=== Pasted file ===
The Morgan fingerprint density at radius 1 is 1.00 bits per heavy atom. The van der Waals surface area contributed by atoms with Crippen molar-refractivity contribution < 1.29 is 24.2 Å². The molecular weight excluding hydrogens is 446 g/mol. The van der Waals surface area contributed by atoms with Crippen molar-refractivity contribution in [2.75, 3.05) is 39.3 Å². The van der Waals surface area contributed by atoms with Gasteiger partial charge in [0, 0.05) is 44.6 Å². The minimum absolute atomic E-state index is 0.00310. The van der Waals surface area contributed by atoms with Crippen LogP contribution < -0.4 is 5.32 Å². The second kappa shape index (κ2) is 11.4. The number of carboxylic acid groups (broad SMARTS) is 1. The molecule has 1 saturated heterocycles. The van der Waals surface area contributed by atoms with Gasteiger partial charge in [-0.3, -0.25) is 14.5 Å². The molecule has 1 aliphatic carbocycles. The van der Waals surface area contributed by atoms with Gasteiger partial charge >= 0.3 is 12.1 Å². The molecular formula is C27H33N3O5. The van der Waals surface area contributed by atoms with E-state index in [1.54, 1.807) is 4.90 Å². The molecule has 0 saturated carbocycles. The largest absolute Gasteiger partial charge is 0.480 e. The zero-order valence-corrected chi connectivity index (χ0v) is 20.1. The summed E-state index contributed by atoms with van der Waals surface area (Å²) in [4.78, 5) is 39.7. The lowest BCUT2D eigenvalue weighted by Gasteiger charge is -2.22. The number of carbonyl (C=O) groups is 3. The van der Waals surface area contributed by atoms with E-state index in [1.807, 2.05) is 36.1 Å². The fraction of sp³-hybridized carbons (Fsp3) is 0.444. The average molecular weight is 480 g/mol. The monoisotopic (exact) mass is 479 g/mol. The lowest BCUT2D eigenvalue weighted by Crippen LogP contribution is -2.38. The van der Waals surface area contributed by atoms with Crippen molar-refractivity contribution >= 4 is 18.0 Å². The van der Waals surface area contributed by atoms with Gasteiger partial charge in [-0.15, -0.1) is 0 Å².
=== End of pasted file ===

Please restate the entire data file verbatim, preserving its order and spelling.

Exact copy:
The Morgan fingerprint density at radius 1 is 1.00 bits per heavy atom. The van der Waals surface area contributed by atoms with Crippen molar-refractivity contribution < 1.29 is 24.2 Å². The molecular weight excluding hydrogens is 446 g/mol. The van der Waals surface area contributed by atoms with Crippen molar-refractivity contribution in [2.75, 3.05) is 39.3 Å². The van der Waals surface area contributed by atoms with Gasteiger partial charge in [0, 0.05) is 44.6 Å². The minimum absolute atomic E-state index is 0.00310. The van der Waals surface area contributed by atoms with Crippen LogP contribution < -0.4 is 5.32 Å². The second kappa shape index (κ2) is 11.4. The number of carboxylic acid groups (broad SMARTS) is 1. The molecule has 1 saturated heterocycles. The van der Waals surface area contributed by atoms with Gasteiger partial charge in [-0.3, -0.25) is 14.5 Å². The molecule has 1 aliphatic carbocycles. The van der Waals surface area contributed by atoms with Gasteiger partial charge >= 0.3 is 12.1 Å². The molecular formula is C27H33N3O5. The van der Waals surface area contributed by atoms with E-state index in [1.54, 1.807) is 4.90 Å². The molecule has 0 saturated carbocycles. The largest absolute Gasteiger partial charge is 0.480 e. The zero-order valence-corrected chi connectivity index (χ0v) is 20.1. The summed E-state index contributed by atoms with van der Waals surface area (Å²) in [4.78, 5) is 39.7. The lowest BCUT2D eigenvalue weighted by Gasteiger charge is -2.22. The number of carbonyl (C=O) groups is 3. The van der Waals surface area contributed by atoms with E-state index in [1.807, 2.05) is 36.1 Å². The fraction of sp³-hybridized carbons (Fsp3) is 0.444. The average molecular weight is 480 g/mol. The monoisotopic (exact) mass is 479 g/mol. The lowest BCUT2D eigenvalue weighted by Crippen LogP contribution is -2.38. The van der Waals surface area contributed by atoms with Crippen molar-refractivity contribution >= 4 is 18.0 Å². The van der Waals surface area contributed by atoms with Gasteiger partial charge in [-0.15, -0.1) is 0 Å².